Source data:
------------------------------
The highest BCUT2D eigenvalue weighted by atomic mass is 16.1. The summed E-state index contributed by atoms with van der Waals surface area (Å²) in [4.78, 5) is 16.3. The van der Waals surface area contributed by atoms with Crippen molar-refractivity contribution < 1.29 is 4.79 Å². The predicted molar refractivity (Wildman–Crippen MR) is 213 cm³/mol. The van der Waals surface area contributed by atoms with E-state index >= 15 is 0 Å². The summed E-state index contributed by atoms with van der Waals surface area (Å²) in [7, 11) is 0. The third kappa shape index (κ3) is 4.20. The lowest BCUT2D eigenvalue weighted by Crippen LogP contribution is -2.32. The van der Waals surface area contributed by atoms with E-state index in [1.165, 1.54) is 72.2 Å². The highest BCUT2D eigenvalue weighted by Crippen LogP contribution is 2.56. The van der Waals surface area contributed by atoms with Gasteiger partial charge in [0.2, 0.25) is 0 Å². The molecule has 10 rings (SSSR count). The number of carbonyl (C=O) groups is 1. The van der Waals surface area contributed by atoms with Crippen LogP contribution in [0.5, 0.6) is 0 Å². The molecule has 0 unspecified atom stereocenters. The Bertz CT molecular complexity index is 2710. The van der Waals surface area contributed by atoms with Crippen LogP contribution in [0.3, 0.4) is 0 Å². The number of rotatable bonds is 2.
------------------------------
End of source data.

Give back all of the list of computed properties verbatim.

The highest BCUT2D eigenvalue weighted by atomic mass is 16.1. The summed E-state index contributed by atoms with van der Waals surface area (Å²) in [4.78, 5) is 16.3. The van der Waals surface area contributed by atoms with Crippen molar-refractivity contribution < 1.29 is 4.79 Å². The predicted molar refractivity (Wildman–Crippen MR) is 213 cm³/mol. The van der Waals surface area contributed by atoms with E-state index >= 15 is 0 Å². The summed E-state index contributed by atoms with van der Waals surface area (Å²) in [7, 11) is 0. The third kappa shape index (κ3) is 4.20. The lowest BCUT2D eigenvalue weighted by Crippen LogP contribution is -2.32. The van der Waals surface area contributed by atoms with E-state index in [1.165, 1.54) is 72.2 Å². The highest BCUT2D eigenvalue weighted by Crippen LogP contribution is 2.56. The van der Waals surface area contributed by atoms with Gasteiger partial charge in [0.2, 0.25) is 0 Å². The molecule has 10 rings (SSSR count). The number of carbonyl (C=O) groups is 1. The van der Waals surface area contributed by atoms with Crippen LogP contribution in [0.5, 0.6) is 0 Å². The molecule has 0 unspecified atom stereocenters. The Bertz CT molecular complexity index is 2710. The van der Waals surface area contributed by atoms with Crippen LogP contribution in [0.3, 0.4) is 0 Å². The number of rotatable bonds is 2.